Statistics Canada has released a new report that suggests people with mental health-related disabilities experience more repeat violence, more violence at the hands of someone they know, and live with more known risk factors for violent victimization than the general population.
The report, Violent victimization of Canadians with mental health-related disabilities, also found that:
- one in 10 people aged 15 and older with a disability related to mental health experienced violence in the preceding 12 months – more than double the proportion among all Canadians (4 per cent).
- different sub-populations can have increased risk of victimization. For example, the proportion of women with mental health-related disabilities who reported being a victim of sexual assault (7 per cent) was over three times higher than that of their counterparts with no such condition (2 per cent).
- less than a quarter of the incidents experienced by those with mental health disabilities have been reported to police, compared with 31 per cent among victims with no mental health-related disability.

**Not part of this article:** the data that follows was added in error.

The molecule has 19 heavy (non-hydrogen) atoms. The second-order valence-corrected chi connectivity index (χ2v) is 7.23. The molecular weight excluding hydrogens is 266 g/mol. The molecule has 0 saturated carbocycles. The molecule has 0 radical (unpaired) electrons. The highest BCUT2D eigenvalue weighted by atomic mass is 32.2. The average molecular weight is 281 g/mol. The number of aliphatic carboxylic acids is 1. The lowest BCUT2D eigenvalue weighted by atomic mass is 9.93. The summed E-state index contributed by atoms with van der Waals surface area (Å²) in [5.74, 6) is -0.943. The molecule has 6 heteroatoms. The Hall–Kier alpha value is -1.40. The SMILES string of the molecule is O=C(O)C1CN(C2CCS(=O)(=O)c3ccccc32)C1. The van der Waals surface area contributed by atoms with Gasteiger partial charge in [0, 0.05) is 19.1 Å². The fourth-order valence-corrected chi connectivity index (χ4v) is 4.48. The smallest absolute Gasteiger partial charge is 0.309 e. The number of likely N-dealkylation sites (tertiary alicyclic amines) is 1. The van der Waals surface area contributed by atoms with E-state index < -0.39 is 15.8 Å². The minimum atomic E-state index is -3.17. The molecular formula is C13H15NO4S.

Released on Oct. 18, the report, used data from the 2014 General Social Survey on Canadians’ Safety, and is representative of the Canadian population at large.
For more information and to read the full report, please visit: https://www150.statcan.gc.ca/n1/daily-quotidien/181018/dq181018b-eng.htm?CMP=mstatcan
The Statistics Canada study also mirrors previous reports, which have shown that people with serious mental illnesses are more likely to be victims of violence themselves rather than perpetrators of violence, as stigma has led people to believe.
For this reason, CMHA Ontario aims to provide evidence-informed education on the relationship between mental health and violent victimization. Misconceptions about the relationship between mental health, mental illnesses, and violence contribute significantly to discrimination, and social exclusion.